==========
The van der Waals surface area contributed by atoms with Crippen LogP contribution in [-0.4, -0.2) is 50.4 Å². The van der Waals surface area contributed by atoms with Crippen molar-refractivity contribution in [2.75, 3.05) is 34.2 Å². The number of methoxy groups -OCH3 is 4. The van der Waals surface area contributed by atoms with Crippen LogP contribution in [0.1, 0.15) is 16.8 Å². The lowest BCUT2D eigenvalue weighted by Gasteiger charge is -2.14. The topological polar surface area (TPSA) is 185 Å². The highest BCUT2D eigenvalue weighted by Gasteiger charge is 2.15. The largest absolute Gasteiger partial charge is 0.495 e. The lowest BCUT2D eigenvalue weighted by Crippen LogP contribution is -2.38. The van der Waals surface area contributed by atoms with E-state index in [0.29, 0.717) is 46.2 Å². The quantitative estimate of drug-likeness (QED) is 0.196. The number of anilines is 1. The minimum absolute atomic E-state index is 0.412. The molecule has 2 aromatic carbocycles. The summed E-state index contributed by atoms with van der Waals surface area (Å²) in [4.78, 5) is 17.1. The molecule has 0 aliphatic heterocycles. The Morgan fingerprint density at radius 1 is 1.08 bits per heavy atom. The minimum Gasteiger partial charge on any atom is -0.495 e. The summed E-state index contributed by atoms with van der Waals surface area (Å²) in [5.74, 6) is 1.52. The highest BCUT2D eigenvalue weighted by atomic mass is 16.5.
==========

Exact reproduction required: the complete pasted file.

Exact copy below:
The van der Waals surface area contributed by atoms with Crippen LogP contribution in [-0.4, -0.2) is 50.4 Å². The van der Waals surface area contributed by atoms with Crippen molar-refractivity contribution in [2.75, 3.05) is 34.2 Å². The number of methoxy groups -OCH3 is 4. The van der Waals surface area contributed by atoms with Crippen LogP contribution in [0.1, 0.15) is 16.8 Å². The lowest BCUT2D eigenvalue weighted by Gasteiger charge is -2.14. The topological polar surface area (TPSA) is 185 Å². The highest BCUT2D eigenvalue weighted by Gasteiger charge is 2.15. The largest absolute Gasteiger partial charge is 0.495 e. The lowest BCUT2D eigenvalue weighted by Crippen LogP contribution is -2.38. The van der Waals surface area contributed by atoms with E-state index in [0.29, 0.717) is 46.2 Å². The quantitative estimate of drug-likeness (QED) is 0.196. The number of anilines is 1. The minimum absolute atomic E-state index is 0.412. The molecule has 2 aromatic carbocycles. The summed E-state index contributed by atoms with van der Waals surface area (Å²) in [4.78, 5) is 17.1. The molecule has 0 aliphatic heterocycles. The Morgan fingerprint density at radius 1 is 1.08 bits per heavy atom. The minimum Gasteiger partial charge on any atom is -0.495 e. The summed E-state index contributed by atoms with van der Waals surface area (Å²) in [5.74, 6) is 1.52. The highest BCUT2D eigenvalue weighted by atomic mass is 16.5.